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LIMITATIONS OF THE FIRST LAW OF THERMODYNAMICS
The first law of thermodynamics based on the law of conservation of energy has proven to be a powerful tool for thermodynamic analysis. But over the time that it has been applied to some real systems, it has been observed that, theoretically, the first law holds for processes that are not feasible in practice. So it was thought that there were certain flaws in the first law of thermodynamics and that it should be used with certain limitations.
Say, for example, let’s take a bicycle wheel and paddle to turn it. Now apply the brake on it. As a result, the brake wheel stops when it comes into contact with the brake shoe. The wheel stop is accompanied by the heating of the brake shoe. Examining the situation from the point of view of the first law of thermodynamics, it is quite satisfactory that the rotational energy in the wheel has been transformed into thermal energy with the shoe, which causes its temperature to increase:
Now, if we want to put the same amount of heat into the brake shoe and we want to restore wheel motion, it is simply not possible, whereas theoretically, the first law allows for the conversion of heat into work (the rotation of the wheel in this case) as well.
Therefore, it is obvious that the first law of thermodynamics has certain limitations, as indicated below:
(i) The first law of thermodynamics does not differentiate between heat and work and guarantees full convertibility of one into the other, whereas full conversion of work to heat is possible, but vice versa is not possible.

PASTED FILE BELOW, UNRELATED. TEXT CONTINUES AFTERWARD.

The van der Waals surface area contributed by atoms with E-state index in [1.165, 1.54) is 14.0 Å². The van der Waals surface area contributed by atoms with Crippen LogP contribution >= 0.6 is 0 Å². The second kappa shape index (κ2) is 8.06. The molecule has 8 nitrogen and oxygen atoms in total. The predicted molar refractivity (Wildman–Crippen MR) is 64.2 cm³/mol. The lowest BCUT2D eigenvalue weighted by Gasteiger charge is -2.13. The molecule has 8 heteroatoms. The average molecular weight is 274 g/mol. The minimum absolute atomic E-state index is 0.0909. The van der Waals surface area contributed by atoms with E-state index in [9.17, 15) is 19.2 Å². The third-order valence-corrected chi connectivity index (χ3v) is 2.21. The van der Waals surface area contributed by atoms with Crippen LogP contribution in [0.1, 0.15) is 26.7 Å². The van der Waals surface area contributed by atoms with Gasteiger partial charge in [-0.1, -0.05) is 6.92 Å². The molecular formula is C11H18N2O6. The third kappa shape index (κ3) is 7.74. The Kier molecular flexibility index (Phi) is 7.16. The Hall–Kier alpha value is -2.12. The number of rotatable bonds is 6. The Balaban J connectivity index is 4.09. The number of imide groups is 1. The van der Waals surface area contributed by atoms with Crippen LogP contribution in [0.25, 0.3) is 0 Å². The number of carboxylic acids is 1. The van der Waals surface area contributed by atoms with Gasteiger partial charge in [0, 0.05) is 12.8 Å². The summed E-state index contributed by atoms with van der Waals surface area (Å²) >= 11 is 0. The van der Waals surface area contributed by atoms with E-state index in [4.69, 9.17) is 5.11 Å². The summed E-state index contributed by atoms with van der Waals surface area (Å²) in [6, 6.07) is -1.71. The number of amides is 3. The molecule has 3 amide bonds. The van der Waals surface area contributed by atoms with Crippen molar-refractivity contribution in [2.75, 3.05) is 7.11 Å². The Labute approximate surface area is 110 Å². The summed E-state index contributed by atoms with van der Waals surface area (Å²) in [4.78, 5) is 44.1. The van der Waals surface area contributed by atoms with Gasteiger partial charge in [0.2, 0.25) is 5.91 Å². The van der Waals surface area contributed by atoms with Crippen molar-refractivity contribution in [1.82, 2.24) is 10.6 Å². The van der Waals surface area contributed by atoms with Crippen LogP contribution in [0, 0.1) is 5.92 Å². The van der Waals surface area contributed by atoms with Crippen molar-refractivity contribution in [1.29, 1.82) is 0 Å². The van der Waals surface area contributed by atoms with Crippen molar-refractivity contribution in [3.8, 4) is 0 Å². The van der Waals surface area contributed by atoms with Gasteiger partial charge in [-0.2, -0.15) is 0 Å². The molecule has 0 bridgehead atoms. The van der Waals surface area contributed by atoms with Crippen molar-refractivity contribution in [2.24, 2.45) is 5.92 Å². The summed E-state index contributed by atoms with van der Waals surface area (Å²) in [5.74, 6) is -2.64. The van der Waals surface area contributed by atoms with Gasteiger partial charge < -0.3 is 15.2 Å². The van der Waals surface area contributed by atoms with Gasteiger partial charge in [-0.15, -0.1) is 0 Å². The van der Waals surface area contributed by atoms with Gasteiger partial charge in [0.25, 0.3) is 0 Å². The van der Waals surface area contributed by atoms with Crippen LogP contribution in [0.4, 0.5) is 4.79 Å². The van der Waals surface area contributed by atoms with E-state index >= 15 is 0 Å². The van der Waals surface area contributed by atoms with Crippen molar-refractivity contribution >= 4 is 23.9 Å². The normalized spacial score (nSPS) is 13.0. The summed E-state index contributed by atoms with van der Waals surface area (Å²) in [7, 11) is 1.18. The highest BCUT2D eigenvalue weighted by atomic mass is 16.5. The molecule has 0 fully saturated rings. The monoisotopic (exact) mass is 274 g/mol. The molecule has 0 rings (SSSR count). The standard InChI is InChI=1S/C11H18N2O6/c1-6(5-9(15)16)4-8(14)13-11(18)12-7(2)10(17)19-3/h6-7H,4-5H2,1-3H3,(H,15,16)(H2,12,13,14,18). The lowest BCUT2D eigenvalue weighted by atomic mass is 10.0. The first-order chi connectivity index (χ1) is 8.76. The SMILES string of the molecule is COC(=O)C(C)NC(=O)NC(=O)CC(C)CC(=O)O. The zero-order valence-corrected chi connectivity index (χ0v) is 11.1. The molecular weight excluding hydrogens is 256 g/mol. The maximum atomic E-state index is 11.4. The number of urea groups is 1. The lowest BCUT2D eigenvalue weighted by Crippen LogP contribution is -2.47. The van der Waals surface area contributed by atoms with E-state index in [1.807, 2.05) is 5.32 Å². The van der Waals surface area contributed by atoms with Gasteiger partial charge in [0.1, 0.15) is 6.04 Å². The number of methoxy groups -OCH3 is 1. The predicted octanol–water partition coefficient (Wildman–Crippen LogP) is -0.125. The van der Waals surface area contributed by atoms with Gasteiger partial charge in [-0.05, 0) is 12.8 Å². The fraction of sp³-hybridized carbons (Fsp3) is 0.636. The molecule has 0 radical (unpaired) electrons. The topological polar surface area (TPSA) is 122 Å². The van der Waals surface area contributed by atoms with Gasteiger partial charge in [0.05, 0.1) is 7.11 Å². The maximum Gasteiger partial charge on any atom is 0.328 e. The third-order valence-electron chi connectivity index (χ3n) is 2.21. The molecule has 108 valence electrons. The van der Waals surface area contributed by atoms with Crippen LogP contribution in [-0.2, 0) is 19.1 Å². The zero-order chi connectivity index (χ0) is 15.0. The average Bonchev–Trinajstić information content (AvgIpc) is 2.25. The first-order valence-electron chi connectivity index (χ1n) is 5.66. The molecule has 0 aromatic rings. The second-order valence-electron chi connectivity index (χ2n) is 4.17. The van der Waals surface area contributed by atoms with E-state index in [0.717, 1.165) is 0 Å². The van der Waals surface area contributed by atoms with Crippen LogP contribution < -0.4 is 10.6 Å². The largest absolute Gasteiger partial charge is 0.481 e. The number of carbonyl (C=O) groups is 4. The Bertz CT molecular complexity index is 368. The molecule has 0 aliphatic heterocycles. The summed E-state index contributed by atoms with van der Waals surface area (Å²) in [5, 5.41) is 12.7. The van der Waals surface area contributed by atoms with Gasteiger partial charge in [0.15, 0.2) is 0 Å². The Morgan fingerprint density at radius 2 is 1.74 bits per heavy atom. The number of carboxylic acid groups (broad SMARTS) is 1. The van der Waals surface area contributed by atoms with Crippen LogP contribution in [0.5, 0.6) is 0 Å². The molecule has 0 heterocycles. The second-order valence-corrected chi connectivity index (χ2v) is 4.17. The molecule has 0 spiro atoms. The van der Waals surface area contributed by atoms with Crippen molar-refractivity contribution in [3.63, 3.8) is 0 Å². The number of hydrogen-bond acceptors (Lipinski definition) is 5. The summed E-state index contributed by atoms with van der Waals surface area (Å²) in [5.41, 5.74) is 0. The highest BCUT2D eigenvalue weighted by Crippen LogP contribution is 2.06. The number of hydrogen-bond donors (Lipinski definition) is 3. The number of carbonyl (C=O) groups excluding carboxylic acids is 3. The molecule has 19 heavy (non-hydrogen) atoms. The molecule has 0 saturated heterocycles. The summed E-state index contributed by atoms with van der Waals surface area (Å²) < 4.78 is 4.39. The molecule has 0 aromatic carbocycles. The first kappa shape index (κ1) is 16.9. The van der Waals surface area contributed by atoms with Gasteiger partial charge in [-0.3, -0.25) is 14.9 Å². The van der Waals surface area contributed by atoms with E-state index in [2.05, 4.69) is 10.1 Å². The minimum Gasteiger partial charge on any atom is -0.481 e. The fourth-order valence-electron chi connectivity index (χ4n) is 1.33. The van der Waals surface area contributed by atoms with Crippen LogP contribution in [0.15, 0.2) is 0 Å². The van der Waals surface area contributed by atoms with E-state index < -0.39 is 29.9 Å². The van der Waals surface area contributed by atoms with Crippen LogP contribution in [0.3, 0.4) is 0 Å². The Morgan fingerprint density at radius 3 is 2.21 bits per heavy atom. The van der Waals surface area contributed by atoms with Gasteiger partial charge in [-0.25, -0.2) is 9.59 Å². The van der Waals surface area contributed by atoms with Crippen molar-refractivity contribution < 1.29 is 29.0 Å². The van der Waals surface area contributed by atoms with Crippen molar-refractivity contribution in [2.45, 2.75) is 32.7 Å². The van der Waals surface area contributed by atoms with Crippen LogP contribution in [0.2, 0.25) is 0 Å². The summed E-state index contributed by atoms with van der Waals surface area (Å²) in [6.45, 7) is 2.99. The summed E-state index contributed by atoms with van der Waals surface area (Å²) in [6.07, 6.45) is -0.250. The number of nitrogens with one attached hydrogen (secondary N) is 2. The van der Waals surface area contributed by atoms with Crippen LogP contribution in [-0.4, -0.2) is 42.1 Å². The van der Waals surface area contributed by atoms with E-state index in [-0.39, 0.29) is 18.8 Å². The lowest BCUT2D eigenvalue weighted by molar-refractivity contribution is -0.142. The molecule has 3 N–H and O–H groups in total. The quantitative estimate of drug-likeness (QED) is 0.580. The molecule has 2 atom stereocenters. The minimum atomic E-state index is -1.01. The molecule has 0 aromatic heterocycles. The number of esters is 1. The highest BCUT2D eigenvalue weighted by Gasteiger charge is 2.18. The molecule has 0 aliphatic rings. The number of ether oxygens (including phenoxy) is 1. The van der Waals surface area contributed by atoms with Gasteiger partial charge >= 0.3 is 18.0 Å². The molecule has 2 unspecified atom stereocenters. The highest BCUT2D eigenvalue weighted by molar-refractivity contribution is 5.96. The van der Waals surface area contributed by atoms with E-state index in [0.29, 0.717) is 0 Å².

(ii) The first law of thermodynamics does not explain the direction of a process. As theoretically, it should allow uniform heat transfer from a low-temperature body to a high-temperature body, which is not feasible in practice. The spontaneity of the process does not comply with the first law of thermodynamics.
A perpetual motion machine of the first type (PMM-I) is a hypothetical device conceived, based on a violation of the first law of thermodynamics. Let us think of a system that can create energy as shown below.
(a) a device is shown that continuously produces work without any other form of energy being supplied to it, which is not feasible.
(b) a device is shown that continuously emits heat without any other form of energy being supplied to it, which again is not feasible.
The two imaginary machines above are called perpetual motion machines of the first kind.